On August 31, 2017, Judge Amos L. Mazzant, a federal judge for the United States District Court for the Eastern District of Texas, struck down the Obama-era Department of Labor (“DOL”) rule that would have significantly expanded overtime eligibility by more than doubling the salary threshold under the Fair Labor Standards Act’s (“FLSA”) exemptions for executive, administrative, and professional employees.
The rule—which had been scheduled to take effect in 2016—would have greatly expanded overtime eligibility by raising the salary level necessary for employees to qualify as “exempt” from overtime pay. Specifically, the rule would have raised the minimum salary threshold required to qualify for the FLSA’s white-collar exemptions from $23,660 per year to $47,476 per year.
In late 2016, various states and business groups filed lawsuits seeking to block the rule from going into effect. These lawsuits were ultimately consolidated before Judge Mazzant. In November 2016, the Court issued an injunction that temporarily prevented nationwide enforcement of the rule. Thereafter, on August 31, the Court granted summary judgment in favor of the states and business groups, declaring the rule invalid.
In setting aside the rule, the Court reasoned that the DOL lacked the authority to set a salary threshold so high that it would “effectively eliminate” other requirements for when a person is eligible for overtime, such as what duties they perform: “The [DOL] creates a final rule that makes overtime status depend predominantly on a minimum salary level, thereby supplanting an analysis of an employee’s job duties. Because the final rule would exclude so many employees who perform exempt duties, the [DOL] fails to carry out Congress’s unambiguous intent.”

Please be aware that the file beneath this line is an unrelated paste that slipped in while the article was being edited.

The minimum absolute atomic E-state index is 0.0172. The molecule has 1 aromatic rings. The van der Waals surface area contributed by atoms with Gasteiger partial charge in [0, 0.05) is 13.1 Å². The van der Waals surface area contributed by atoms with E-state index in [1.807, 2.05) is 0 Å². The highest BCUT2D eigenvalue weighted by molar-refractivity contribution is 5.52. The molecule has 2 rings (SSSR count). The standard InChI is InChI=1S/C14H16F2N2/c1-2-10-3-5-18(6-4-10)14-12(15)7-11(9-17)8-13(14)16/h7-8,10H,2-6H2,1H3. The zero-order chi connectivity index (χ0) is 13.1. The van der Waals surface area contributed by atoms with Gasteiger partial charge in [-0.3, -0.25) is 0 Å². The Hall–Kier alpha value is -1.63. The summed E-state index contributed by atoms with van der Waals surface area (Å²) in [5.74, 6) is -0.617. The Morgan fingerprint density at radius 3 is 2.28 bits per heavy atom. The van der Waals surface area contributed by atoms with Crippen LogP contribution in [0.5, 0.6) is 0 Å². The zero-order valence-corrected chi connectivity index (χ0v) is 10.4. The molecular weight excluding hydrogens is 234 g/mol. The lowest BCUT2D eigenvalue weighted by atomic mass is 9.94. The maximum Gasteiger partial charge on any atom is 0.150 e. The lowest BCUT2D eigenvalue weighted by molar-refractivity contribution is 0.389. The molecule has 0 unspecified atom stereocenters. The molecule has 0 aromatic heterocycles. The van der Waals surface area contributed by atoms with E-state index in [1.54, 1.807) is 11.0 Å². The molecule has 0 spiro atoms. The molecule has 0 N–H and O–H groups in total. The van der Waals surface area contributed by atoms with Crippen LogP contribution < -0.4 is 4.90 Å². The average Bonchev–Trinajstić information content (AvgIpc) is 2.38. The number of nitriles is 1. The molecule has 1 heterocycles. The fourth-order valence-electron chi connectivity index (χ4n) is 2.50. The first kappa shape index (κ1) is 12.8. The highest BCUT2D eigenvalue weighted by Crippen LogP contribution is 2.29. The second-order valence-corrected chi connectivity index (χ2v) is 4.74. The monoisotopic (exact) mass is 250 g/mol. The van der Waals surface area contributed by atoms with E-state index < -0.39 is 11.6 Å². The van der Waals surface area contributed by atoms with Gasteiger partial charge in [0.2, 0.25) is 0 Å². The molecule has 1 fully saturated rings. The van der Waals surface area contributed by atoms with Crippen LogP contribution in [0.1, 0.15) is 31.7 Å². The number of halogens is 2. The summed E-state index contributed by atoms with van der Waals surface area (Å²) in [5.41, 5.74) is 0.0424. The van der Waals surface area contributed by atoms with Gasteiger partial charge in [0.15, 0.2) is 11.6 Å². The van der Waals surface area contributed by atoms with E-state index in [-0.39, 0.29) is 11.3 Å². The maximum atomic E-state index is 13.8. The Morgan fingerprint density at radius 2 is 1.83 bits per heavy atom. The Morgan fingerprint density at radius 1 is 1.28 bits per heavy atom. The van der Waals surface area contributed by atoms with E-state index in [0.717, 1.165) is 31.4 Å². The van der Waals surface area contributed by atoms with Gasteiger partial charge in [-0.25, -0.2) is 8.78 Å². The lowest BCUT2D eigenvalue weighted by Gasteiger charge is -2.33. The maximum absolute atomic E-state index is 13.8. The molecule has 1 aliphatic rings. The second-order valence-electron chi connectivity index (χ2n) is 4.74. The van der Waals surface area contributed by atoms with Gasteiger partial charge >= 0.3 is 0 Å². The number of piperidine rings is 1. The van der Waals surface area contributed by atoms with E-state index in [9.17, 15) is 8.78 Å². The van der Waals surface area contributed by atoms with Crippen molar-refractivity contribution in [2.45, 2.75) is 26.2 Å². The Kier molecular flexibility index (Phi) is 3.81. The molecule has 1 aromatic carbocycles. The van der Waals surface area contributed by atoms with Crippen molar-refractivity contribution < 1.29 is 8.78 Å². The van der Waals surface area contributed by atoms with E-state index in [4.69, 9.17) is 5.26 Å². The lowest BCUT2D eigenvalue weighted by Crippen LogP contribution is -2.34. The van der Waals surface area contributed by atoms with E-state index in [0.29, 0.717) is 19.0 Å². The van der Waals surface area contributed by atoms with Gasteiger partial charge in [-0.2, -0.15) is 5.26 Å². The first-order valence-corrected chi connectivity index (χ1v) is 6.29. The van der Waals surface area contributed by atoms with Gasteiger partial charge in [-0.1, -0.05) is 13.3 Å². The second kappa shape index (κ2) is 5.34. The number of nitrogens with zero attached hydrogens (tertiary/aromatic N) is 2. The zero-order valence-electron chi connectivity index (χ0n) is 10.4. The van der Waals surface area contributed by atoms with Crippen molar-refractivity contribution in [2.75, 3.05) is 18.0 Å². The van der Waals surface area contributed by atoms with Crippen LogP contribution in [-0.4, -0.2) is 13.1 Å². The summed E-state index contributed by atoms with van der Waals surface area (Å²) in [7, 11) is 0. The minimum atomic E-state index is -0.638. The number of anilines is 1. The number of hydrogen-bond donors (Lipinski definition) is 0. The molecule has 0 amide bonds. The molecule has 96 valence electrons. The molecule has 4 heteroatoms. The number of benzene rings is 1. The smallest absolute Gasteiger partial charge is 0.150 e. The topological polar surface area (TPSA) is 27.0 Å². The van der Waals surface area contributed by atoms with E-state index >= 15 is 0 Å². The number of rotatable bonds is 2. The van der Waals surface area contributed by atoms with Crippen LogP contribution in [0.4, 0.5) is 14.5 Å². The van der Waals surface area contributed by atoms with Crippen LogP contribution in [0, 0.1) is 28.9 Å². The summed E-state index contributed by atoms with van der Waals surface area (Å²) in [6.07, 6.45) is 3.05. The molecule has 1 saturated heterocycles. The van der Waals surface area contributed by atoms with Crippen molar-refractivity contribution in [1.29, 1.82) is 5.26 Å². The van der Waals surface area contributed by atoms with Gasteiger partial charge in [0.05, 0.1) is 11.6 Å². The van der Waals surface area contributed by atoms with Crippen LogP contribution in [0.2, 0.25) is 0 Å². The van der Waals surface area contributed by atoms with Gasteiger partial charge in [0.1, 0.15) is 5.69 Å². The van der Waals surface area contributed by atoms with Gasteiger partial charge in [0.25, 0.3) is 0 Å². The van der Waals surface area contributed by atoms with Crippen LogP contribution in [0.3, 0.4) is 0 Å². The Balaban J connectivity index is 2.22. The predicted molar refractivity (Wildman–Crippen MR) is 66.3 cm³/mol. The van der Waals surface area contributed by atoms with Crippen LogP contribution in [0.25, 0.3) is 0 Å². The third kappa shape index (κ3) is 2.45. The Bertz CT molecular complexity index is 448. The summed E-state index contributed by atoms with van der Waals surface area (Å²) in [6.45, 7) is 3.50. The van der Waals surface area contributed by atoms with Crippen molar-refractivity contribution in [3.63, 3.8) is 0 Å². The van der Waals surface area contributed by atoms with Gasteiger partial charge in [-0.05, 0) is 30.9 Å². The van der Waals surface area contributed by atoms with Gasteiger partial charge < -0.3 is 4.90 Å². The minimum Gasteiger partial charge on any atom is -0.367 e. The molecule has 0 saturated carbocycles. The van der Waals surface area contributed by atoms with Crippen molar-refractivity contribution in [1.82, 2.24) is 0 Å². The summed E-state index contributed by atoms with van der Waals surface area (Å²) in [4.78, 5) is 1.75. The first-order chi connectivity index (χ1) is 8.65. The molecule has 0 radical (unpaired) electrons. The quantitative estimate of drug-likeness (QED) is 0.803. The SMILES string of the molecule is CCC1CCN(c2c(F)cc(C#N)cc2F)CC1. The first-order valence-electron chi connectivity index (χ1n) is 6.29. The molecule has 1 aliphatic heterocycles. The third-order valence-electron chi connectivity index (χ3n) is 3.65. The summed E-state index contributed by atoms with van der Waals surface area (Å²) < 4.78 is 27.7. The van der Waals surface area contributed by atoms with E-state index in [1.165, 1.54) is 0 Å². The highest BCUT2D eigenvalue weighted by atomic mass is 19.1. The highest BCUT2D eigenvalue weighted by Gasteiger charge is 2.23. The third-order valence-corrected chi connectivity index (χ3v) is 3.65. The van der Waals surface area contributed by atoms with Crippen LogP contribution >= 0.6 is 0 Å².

With this ruling, employers can feel more comfortable that the expanded minimum salary threshold in the Obama-era rule will not go into effect anytime soon. Nonetheless, the Trump DOL may seek to impose a more modest increase of the minimum salary threshold. Indeed, the DOL recently issued a highly detailed Request for Information (“RFI”) for purposes of new rulemaking related to the FLSA’s overtime regulations, including several questions related to salary levels.
KWW will monitor the DOL’s action on this issue and communicate any developments. And until further action, the minimum salary threshold for the white-collar exemptions will remain where it has been since 2004, at $23,660 per year.
Should you have any questions regarding this ruling, please feel free to contact John Hofstetter, Katie Basch, or any KWW attorney.